Supreme Court Taking Additional Look at Apple’s Estoppel Petition
by Dennis Crouch
The Supreme Court has added a fourth case to its list of potentials for 2023: Apple Inc., v. California Institute of Technology, Docket No. 22-203. The case is extremely important for our patent system because it could define key aspects of the interplay between inter partes review (IPR) proceedings and parallel district court litigation.
IPR Estoppel Provision: In traditional patent infringement litigation, accused infringers almost always raise invalidity defenses — arguing that the patent fails to satisfy the conditions of patentability set forth in the Patent Act. For the past decade, IPRs have offered an additional powerful tool to challenge validity. As the IPR system was being developed, patent holders were concerned about repeat harassment and argued that patent challengers should be required to choose their battleground: either the PTAB or Court, not both. Aspects of the eventual compromise are codified in the estoppel provision of 35 U.S.C. 315(e)(2). The statute becomes effective once an IPR reaches a final written decision as to some claim in the challenged patent. At that point, the IPR petitioner is prohibited from asserting in court that any challenged claim is “invalid on any ground that the petitioner raised or reasonably could have raised during that inter partes review.” Id. The question in the case is statutory interpretation – what did Congress mean by “could have raised during that inter partes review”?
Apple lost its IPR against CalTech’s patent and subsequently attempted to maintain further obviousness arguments in the parallel infringement litigation. The district and appellate courts applied 315(e)(2) estoppel to prohibit those additional obviousness arguments — concluding that Apple reasonably could have raised them in its initial IPR petition. Apple’s appeal to the Supreme Court argues that the Federal Circuit misconstrued the statute. Apple’s argument hinges on three key points:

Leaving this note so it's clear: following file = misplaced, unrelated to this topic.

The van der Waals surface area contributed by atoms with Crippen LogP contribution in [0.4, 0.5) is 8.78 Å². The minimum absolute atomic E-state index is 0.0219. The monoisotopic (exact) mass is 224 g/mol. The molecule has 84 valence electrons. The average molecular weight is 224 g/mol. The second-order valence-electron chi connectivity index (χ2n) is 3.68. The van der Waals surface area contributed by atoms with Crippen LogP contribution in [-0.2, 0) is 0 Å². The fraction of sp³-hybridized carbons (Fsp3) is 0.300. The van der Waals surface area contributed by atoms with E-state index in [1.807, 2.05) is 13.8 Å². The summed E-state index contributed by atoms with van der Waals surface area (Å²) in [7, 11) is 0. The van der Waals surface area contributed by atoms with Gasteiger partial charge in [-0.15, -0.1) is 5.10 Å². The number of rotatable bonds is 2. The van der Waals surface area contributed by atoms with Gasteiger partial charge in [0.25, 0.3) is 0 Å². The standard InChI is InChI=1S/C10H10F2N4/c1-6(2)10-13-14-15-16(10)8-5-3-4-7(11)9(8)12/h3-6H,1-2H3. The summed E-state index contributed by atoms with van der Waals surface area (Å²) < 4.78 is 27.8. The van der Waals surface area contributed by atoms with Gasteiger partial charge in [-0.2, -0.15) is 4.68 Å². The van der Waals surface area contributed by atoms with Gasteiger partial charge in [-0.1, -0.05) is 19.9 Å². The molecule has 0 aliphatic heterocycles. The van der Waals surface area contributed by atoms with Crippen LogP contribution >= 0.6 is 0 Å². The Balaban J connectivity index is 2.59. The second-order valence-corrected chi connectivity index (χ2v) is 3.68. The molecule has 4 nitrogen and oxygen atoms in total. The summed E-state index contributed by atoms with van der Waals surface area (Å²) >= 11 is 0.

- The statutory estoppel applies only to grounds that could have been raised “during” the IPR;
- The IPR begins only at the point where the PTAB grants the petition to institute an IPR; and
- Once the IPR is instituted, the petitioner is barred from raising new grounds (except for rebuttal-type issues).
The Federal Circuit’s error (according to Apple) is that the court found that estoppel applies to any ground that could have been raised in the petition. But, the petition is pre-IPR and thus not “during” the IPR as the statute requires. The petition for writ of certiorari asks the following question:
Whether the Federal Circuit erroneously extended IPR estoppel under 35 U.S.C. § 315(e)(2) to all grounds that reasonably could have been raised in the petition filed before an inter partes review is instituted, even though the text of the statute applies estoppel only to grounds that “reasonably could have [been] raised during that inter partes review.”
What’s the news: The Supreme Court has issued a CVSG – Call for the Views of the Solicitor General – in the case. What this means is that at least four justices think that case has potential but that they would like to hear the Biden Administration’s views on whether this is an appropriate vehicle. The SG’s office is already working on three other briefs. Two focus on eligibility (Interactive Wearables & Tropp), and the other addresses the PTO-FDA interaction involving skinny-label infringement (Teva v. GSK).
My view on the estoppel issue:
- Point for CalTech: The Federal Circuit’s solution here is the better policy. Parties should not be given repeated affirmative opportunities to attempt invalidation of the same patent claims. Rather, the process should follow the general use-it-or-lose-it rule of litigation that forces parties to bring their best arguments to the table and see if they are good enough. Here, Apple made a strategic decision to bring certain arguments to the PTAB — most likely because they were the best arguments. It doesn’t help anyone to now let them bring on the third-string as a measure of patent invalidity.
- Point for Apple: A pure textual reading of the statute favors Apple. If the IPR does not start until initiated, “during” the IPR would not include any petition-stage actions.
- Match for CalTech: Apple’s reading removes essentially all meaning from the “reasonably could have raised” provision since petitioners basically cannot add any new grounds once the petition is granted. The statute’s purpose though was to prevent abusive and serial patent challenges.
I always hope that the Supreme Court takes patent cases because of both the drama and potential for meaningful and positive reform. Likewise, I hope that the court takes this case, but then affirms.